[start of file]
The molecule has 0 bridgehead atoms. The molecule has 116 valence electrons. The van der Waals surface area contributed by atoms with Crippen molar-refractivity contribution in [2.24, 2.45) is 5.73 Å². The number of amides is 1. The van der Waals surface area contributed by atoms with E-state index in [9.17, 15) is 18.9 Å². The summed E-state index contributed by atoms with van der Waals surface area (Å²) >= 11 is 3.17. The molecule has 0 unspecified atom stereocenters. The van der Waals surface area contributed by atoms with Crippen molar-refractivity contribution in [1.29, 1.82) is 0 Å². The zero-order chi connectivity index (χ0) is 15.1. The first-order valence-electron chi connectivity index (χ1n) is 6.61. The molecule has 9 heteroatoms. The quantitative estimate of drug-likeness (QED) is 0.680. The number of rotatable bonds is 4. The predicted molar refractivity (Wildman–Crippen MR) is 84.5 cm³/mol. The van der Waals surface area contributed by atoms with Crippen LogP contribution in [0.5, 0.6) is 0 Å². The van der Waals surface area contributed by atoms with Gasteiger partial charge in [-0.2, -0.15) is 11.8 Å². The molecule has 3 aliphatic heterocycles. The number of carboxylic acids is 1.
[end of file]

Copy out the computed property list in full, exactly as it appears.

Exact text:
The molecule has 0 bridgehead atoms. The molecule has 116 valence electrons. The van der Waals surface area contributed by atoms with Crippen molar-refractivity contribution in [2.24, 2.45) is 5.73 Å². The number of amides is 1. The van der Waals surface area contributed by atoms with E-state index in [9.17, 15) is 18.9 Å². The summed E-state index contributed by atoms with van der Waals surface area (Å²) >= 11 is 3.17. The molecule has 0 unspecified atom stereocenters. The van der Waals surface area contributed by atoms with Crippen molar-refractivity contribution in [1.29, 1.82) is 0 Å². The zero-order chi connectivity index (χ0) is 15.1. The first-order valence-electron chi connectivity index (χ1n) is 6.61. The molecule has 9 heteroatoms. The quantitative estimate of drug-likeness (QED) is 0.680. The number of rotatable bonds is 4. The predicted molar refractivity (Wildman–Crippen MR) is 84.5 cm³/mol. The van der Waals surface area contributed by atoms with Crippen LogP contribution in [0.5, 0.6) is 0 Å². The van der Waals surface area contributed by atoms with Gasteiger partial charge in [-0.2, -0.15) is 11.8 Å². The molecule has 3 aliphatic heterocycles. The number of carboxylic acids is 1.